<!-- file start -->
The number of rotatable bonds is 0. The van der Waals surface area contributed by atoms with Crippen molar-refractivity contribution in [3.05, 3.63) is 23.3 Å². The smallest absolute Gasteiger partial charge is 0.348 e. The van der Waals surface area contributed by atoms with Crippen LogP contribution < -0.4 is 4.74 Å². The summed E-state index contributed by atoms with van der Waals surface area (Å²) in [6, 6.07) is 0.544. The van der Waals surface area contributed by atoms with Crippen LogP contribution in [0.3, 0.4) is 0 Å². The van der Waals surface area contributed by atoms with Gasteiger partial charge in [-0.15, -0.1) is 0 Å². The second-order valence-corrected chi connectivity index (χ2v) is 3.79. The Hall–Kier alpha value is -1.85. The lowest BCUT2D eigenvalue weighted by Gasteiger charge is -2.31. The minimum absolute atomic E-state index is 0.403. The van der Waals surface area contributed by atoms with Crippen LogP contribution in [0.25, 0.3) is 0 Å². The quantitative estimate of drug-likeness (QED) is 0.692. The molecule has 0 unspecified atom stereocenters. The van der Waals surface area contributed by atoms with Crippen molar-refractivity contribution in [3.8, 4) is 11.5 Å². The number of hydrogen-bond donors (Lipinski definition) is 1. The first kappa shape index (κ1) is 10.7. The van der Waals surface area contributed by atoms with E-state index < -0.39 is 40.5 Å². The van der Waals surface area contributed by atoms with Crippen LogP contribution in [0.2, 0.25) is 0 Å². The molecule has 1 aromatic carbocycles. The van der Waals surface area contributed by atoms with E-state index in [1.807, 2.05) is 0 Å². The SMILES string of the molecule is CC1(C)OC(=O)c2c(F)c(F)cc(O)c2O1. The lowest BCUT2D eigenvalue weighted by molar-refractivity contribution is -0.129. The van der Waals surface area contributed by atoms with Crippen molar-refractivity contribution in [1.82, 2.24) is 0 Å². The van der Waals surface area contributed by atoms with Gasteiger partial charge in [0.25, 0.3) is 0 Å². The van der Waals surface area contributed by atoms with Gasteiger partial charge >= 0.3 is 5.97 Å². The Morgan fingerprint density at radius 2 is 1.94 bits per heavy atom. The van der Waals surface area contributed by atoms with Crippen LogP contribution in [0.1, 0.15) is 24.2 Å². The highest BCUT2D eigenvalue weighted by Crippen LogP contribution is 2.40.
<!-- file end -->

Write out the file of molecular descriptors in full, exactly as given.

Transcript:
The number of rotatable bonds is 0. The van der Waals surface area contributed by atoms with Crippen molar-refractivity contribution in [3.05, 3.63) is 23.3 Å². The smallest absolute Gasteiger partial charge is 0.348 e. The van der Waals surface area contributed by atoms with Crippen LogP contribution < -0.4 is 4.74 Å². The summed E-state index contributed by atoms with van der Waals surface area (Å²) in [6, 6.07) is 0.544. The van der Waals surface area contributed by atoms with Crippen LogP contribution in [0.3, 0.4) is 0 Å². The van der Waals surface area contributed by atoms with Gasteiger partial charge in [-0.15, -0.1) is 0 Å². The second-order valence-corrected chi connectivity index (χ2v) is 3.79. The Hall–Kier alpha value is -1.85. The lowest BCUT2D eigenvalue weighted by Gasteiger charge is -2.31. The minimum absolute atomic E-state index is 0.403. The van der Waals surface area contributed by atoms with Crippen LogP contribution in [0.25, 0.3) is 0 Å². The quantitative estimate of drug-likeness (QED) is 0.692. The molecule has 0 unspecified atom stereocenters. The van der Waals surface area contributed by atoms with Crippen molar-refractivity contribution in [3.8, 4) is 11.5 Å². The number of hydrogen-bond donors (Lipinski definition) is 1. The first kappa shape index (κ1) is 10.7. The van der Waals surface area contributed by atoms with E-state index < -0.39 is 40.5 Å². The van der Waals surface area contributed by atoms with Crippen LogP contribution in [0.2, 0.25) is 0 Å². The molecule has 1 aromatic carbocycles. The van der Waals surface area contributed by atoms with E-state index in [1.807, 2.05) is 0 Å². The SMILES string of the molecule is CC1(C)OC(=O)c2c(F)c(F)cc(O)c2O1. The lowest BCUT2D eigenvalue weighted by molar-refractivity contribution is -0.129. The van der Waals surface area contributed by atoms with Crippen molar-refractivity contribution in [1.82, 2.24) is 0 Å². The van der Waals surface area contributed by atoms with Gasteiger partial charge in [0.25, 0.3) is 0 Å². The van der Waals surface area contributed by atoms with Gasteiger partial charge >= 0.3 is 5.97 Å². The Morgan fingerprint density at radius 2 is 1.94 bits per heavy atom. The van der Waals surface area contributed by atoms with Crippen LogP contribution in [0.1, 0.15) is 24.2 Å². The highest BCUT2D eigenvalue weighted by Crippen LogP contribution is 2.40.